Autoconf is a tool for producing shell scripts that automatically configure software source code packages to adapt to many kinds of UNIX-like systems. The configuration scripts produced by Autoconf are independent of it when they are run.
Autoconf makes use of GNU m4 to transform a user-written 'configure.ac' (formerly, and on older projects, called 'configure.in') file to a portable shell script called 'configure'. The 'configure' script runs non-interactively, and generates customized headers and makefiles derived from pre-written templates. You could say that Autoconf compiles the M4 program in 'configure.ac' into a shell script.
Autoconf was begun in the summer of 1991 by David Mackenzie to support his work at the Free Software Foundation. In the subsequent years it grew to include enhancements from a variety of authors and became the most widely used build configuration system for writing portable free or open source software.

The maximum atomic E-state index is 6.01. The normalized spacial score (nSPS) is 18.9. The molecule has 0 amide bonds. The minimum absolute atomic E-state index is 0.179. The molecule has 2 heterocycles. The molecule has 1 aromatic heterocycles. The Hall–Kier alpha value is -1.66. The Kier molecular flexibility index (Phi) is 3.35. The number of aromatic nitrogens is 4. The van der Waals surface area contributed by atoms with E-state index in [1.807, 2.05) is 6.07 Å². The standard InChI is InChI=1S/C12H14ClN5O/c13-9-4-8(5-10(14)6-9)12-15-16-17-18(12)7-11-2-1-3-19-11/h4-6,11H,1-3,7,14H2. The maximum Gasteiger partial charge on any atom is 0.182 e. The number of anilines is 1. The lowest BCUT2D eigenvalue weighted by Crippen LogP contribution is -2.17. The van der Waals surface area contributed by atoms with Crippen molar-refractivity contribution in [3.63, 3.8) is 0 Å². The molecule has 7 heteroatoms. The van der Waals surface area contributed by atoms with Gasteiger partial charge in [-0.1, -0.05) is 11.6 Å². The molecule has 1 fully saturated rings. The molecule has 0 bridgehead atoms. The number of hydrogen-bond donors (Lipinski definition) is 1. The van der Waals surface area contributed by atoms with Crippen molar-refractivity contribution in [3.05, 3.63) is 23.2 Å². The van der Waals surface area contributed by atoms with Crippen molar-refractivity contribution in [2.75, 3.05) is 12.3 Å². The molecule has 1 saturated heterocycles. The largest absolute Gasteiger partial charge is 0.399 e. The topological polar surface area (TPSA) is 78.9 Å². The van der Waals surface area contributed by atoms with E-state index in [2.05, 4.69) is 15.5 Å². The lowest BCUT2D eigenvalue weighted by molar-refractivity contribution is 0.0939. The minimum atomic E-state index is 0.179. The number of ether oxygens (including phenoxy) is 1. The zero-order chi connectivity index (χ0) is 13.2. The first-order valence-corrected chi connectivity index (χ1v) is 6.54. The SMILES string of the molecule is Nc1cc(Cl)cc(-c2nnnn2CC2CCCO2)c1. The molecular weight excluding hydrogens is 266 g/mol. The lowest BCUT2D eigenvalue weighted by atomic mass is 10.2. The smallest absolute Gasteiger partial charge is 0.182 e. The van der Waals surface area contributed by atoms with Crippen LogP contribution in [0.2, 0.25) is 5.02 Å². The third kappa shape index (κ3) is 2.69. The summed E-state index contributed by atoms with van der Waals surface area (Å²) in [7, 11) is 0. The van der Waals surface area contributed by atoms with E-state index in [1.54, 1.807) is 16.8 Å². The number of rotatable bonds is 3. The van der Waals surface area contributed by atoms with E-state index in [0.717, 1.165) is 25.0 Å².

The Autoconf approach to portability is to test for features, not for versions. For example, the native C compiler on SunOS 4 did not support ISO C. However, it is possible for the user or administrator to have installed an ISO C compliant compiler. A pure version-based approach would not detect the presence of the ISO C compiler, but a feature testing approach would be able to discover the ISO C compiler the user had installed. The rationale of this approach is to gain the following advantages: